Being the obsessive compulsive nerd that I am I gave him the whole rundown of why the Wood River GlideRider is such a classic tube. We parted ways and I loaded my gear and started the drive home.

Another great day to be alive and free to fish whenever I want to. Incidentally, out of curiosity I started looking online to see if I could find a classic In-Fisherman hat like the one I’ve had for so many years. I was sort of thinking along the lines of a back up in case I lose mine. All I can say is HOLY COW!!!


I will be guarding mine with my life!!!
I hope you get a chance to go out and catch some bass or sunfish fish or trout or whatever makes you happy! Until next time this is Joey Bagels saying: “Quit messing around on the Internet and go catch some fish!”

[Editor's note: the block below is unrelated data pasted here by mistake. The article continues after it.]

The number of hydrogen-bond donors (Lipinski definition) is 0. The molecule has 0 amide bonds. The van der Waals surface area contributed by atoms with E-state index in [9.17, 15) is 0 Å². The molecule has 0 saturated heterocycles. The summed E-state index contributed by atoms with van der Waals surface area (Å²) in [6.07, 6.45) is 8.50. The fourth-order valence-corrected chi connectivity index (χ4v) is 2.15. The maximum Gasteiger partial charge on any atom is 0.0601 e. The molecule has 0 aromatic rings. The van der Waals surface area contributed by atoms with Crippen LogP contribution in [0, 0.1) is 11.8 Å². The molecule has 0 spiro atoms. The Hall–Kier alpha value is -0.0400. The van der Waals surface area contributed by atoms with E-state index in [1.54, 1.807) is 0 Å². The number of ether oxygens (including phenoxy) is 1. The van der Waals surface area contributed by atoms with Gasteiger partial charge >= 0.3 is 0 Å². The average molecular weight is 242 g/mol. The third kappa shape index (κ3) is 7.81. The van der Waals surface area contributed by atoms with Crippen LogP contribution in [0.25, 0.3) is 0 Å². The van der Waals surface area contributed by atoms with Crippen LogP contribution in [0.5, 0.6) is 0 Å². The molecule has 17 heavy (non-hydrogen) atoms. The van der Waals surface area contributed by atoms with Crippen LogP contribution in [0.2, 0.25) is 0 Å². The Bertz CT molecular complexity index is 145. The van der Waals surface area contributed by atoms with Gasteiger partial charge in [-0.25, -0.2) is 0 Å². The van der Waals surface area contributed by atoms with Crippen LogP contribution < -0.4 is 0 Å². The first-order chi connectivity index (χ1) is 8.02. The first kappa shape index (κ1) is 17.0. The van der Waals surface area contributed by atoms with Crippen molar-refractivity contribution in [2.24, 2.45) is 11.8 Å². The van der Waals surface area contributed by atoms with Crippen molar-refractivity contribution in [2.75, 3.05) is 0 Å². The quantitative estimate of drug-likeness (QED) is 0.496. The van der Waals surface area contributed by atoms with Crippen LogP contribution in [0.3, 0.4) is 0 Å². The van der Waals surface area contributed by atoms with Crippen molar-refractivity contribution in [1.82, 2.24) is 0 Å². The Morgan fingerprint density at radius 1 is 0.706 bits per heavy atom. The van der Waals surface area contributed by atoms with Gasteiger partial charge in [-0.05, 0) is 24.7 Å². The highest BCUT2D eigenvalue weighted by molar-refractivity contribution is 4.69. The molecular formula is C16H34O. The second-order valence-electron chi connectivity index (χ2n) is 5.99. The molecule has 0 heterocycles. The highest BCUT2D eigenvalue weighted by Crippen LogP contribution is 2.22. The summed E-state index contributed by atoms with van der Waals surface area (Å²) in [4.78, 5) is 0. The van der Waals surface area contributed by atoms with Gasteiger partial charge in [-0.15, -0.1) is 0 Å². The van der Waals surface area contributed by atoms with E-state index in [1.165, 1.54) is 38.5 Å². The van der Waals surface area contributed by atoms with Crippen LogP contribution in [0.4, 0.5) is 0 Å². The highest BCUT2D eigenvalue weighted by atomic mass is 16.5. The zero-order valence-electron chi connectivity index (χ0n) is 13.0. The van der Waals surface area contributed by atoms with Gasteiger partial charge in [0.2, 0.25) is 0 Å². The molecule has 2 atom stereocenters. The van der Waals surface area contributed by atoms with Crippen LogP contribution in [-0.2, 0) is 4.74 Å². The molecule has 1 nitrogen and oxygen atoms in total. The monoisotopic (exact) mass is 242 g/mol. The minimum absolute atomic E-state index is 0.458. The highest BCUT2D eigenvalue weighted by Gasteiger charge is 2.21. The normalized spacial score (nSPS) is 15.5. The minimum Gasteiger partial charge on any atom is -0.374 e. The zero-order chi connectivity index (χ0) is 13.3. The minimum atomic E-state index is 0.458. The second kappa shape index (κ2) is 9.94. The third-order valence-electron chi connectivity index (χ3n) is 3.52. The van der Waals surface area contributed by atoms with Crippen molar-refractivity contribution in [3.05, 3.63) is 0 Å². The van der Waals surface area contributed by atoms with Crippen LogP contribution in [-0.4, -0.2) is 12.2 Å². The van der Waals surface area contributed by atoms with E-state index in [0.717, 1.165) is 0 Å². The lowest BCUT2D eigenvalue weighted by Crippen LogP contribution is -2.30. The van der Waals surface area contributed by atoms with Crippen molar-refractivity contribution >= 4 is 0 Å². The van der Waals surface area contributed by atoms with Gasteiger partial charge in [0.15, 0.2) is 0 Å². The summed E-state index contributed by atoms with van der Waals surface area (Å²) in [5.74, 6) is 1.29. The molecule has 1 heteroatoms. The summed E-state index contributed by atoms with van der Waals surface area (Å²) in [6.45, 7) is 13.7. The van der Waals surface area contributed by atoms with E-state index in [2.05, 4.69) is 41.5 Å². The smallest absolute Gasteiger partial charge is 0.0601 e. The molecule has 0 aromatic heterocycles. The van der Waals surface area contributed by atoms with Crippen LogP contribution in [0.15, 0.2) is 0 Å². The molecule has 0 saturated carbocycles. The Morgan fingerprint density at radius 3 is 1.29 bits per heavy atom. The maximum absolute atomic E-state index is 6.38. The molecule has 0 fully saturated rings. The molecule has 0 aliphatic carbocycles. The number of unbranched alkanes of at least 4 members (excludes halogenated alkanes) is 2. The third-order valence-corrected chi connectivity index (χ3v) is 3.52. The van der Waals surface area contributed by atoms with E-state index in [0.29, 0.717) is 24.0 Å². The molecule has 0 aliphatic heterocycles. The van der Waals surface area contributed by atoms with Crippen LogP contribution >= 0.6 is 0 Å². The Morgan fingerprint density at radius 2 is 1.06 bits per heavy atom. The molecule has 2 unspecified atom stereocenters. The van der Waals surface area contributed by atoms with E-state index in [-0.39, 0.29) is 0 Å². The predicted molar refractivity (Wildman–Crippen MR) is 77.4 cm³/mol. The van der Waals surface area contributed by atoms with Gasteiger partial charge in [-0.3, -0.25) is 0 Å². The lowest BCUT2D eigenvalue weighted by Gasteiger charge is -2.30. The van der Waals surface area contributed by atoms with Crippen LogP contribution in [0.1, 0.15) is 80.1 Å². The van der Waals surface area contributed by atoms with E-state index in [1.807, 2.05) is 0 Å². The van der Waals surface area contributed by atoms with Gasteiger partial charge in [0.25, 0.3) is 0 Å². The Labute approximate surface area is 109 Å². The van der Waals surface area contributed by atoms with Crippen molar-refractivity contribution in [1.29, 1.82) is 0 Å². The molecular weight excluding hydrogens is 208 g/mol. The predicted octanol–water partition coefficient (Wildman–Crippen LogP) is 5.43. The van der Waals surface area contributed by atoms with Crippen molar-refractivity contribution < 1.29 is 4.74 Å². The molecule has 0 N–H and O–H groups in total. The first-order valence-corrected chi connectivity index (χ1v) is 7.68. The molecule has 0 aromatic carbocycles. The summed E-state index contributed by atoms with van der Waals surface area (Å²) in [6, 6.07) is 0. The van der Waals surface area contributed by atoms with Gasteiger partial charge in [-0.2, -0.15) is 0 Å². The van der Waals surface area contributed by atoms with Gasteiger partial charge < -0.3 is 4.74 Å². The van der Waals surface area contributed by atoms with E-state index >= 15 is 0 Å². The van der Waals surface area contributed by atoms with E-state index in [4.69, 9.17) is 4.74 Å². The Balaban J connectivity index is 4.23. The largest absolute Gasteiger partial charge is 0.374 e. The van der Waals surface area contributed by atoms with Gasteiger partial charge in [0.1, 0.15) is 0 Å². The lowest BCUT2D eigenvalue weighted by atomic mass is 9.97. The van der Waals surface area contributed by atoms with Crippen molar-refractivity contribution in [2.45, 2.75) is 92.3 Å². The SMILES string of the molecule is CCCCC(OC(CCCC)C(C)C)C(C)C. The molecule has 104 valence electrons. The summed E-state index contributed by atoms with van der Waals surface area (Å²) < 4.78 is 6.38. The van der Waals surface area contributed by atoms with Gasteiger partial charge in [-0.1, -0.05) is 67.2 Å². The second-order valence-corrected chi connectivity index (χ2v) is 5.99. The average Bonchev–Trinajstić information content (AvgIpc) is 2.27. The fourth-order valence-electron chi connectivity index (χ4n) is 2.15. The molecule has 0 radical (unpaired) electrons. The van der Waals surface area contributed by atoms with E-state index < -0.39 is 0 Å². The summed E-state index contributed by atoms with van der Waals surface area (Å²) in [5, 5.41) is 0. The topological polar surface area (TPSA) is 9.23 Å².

Joey Bagels

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You still are young man!

Gonna be hard to beat the big boy on the OP but you had a good day anyway :)
True enough!
I think the last year just makes me feel like an old fogey! I’m sure plenty of other people feel like they lived a lifetime in 2020.
I’m thinking a trip to the coastal marsh to chase redfish is on the docket soon. Gotta keep things interesting!
 

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Nice report. I haven’t fished dragonfly patterns much. Right now on the lake I’m on, there’s a major forest tent and tussock caterpillar hatch in progress. Wind blown caterpillars fall out of the overhanging oaks and it’s a sunfish feeding frenzy with an occasional bass in the mix. I tied up several hopeful patterns, my and the fish’s favorite is a tussock caterpillar tied like a woolly bugger with a tiny hackle tip tail and eva foam tufts for floatation in place of the venomous tufts that the tussock caterpillar has. It’s instant gratification fishing and big sunfish can bend the 2weight CGR pretty nicely.